0
$\begingroup$

Let $(S(t), I(t), R(t))$ be a continuous time Markov chain SIR model with discrete space, where

  • $S(t)$ stands for the number of susceptible people at time $t$;
  • $I(t)$ stands for the number of infected people at time $t$;
  • $R(t)$ stands for the number of removed people at time $t$.

Suppose $(S(0), I(0), R(0))=(2,1,0)$ and we are interested to investigate the process $(S,I,R)$ only at the transition times (which is a version of the imbedded discrete time Markov chain). Also assume that the contact between people occur with a Poisson process with parameter $\lambda$ and each contact is between two people randomly selected from the three and independent of the Poisson process and any prior or later contacts. Further, assume that in each meeting, if one of the two people is infected and the next one has not yet infected (just susceptible) then the disease will be passed to the new person with probability $p$ and is independent of all other times of contact and transformation of disease. Each infected person will remain infected for an exponentially distributed length of time with rate $\mu$ independently of all other infected people.

Now, my confusion are to fix:

  1. How many states are gonna be there?
  2. What is the transition rate matrix of this continuous time Markov chain?
  3. If the first transition occurs then what is the probability that the process goes to state $(2,0,1)$?

So far, i am thinking that the state space of this process gonna be $$ S=\{(2,1,0),(0,1,2),(0,2,1),(1,0,2),(2,0,1),(0,0,3),(1,2,0),(0,3,0),(1,1,1)\} $$ But I am completely lost in fixing the transition rate matrix of this process. Also, if the state space is as above then, does the transition from the state $(2,1,0)$ to the state $(0,3,0)$ occur? Why or why not?

$\endgroup$
0
$\begingroup$

This is the discrete SIR model. Transitions occur when an individual of type S becomes of type I or when an individual of type I becomes of type R. Transitions S$\to$I occur at rate $\beta S(t)I(t)$ and transitions I$\to$R occur at rate $\gamma I(t)$, thus, if $I(t)=0$ then no further transition occurs. Encoding each state $(S(t),I(t),R(t))$ by the three corresponding integers, this yields the diagram $$\begin{array}{c} 210&\rightarrow&201\\ \downarrow\\ 120&\rightarrow&111&\rightarrow&102\\ \downarrow&&\downarrow\\030&\rightarrow&021&\rightarrow&012&\rightarrow&003 \end{array}$$ Each "horizontal" move occurs at rate $\gamma$ (in three cases) or $2\gamma$ (in two cases) or $3\gamma$ (in one case). Each "vertical" move occurs at rate $\beta$ (in one case) or $2\beta$ (in two cases). The states $201$, $102$ and $003$ are absorbing since they all correspond to $I(t)=0$.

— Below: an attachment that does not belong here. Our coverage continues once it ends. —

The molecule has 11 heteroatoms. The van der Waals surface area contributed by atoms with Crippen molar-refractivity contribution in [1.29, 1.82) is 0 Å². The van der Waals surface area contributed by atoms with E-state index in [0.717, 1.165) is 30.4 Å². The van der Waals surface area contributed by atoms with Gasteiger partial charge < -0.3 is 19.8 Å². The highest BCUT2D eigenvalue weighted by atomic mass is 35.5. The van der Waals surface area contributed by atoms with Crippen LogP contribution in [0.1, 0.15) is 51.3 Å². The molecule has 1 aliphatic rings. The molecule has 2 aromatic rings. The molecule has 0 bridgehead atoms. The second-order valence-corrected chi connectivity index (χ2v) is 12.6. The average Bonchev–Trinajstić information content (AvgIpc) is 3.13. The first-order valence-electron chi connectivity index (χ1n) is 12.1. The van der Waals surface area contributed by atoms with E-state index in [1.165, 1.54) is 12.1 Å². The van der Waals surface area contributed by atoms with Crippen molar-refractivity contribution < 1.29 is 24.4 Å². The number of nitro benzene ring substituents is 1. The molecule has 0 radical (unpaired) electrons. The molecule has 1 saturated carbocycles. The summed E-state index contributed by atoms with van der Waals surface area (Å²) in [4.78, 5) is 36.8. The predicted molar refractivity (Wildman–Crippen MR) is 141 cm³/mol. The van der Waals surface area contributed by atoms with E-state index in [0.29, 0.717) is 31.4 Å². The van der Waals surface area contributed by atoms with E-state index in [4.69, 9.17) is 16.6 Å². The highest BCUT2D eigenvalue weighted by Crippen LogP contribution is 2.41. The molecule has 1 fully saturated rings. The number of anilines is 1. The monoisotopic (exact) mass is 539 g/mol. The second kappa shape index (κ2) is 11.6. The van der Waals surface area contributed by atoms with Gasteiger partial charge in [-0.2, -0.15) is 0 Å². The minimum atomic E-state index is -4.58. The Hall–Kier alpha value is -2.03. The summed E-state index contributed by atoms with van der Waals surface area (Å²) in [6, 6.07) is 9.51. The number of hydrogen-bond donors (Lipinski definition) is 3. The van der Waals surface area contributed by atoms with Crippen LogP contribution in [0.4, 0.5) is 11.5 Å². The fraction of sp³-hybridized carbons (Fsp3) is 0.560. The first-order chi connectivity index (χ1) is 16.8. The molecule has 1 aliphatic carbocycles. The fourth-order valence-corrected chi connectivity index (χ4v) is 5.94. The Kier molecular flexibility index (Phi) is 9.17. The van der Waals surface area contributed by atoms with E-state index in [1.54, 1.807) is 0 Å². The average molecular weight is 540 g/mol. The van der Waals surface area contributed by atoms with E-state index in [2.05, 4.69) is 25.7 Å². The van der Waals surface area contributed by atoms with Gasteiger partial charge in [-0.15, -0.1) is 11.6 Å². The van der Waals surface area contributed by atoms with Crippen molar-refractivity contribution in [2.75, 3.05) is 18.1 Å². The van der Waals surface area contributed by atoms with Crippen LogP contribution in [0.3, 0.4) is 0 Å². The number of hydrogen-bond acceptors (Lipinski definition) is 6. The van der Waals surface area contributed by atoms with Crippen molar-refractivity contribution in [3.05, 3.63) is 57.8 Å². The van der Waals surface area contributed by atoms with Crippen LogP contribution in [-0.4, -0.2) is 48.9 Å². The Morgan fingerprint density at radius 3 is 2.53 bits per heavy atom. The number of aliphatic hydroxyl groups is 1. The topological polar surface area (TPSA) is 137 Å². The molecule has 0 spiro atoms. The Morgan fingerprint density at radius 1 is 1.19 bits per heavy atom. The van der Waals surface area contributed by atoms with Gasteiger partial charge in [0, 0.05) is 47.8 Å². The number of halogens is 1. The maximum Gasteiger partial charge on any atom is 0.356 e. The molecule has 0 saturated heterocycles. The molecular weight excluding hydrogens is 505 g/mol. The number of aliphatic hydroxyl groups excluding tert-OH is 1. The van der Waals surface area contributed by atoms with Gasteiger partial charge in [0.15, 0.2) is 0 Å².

Edit: The mechanism described in the question leads to $$\beta=\tfrac13p\lambda,\qquad\gamma=\mu.$$

| cite | improve this answer | |
$\endgroup$
  • $\begingroup$ This, dear OP, is almost written down explicitely in my answer (but not completely, on purpose), and is absolutely direct from said answer if you understand it, even in the slightiest way. One minute of thought should allow to write it down... unless you are so lacking in the basics of the field that I am at a loss to imagine what any useful answer could look like. Where are you stopped when you try to write down the transition rates matrix? $\endgroup$ – Did Dec 13 '14 at 8:03
  • $\begingroup$ "I don't understand what is β and γ." See Edit. "what is the rate the process will leave the state (2,1,0) as well as (1,1,1)?" This can be deduced from my answer. Please read. Note that you nowhere explain "Where are you stopped when you try to write down the transition rates matrix?" but are just asking again and again for the pieces of the solution not explicitely written down. $\endgroup$ – Did Dec 13 '14 at 20:02
  • $\begingroup$ Yes, I have a suggestion: do your (minimal) part of the job and stop asking for full solutions. Thanks in advance. $\endgroup$ – Did Dec 15 '14 at 10:30

Your Answer

By clicking “Post Your Answer”, you agree to our terms of service, privacy policy and cookie policy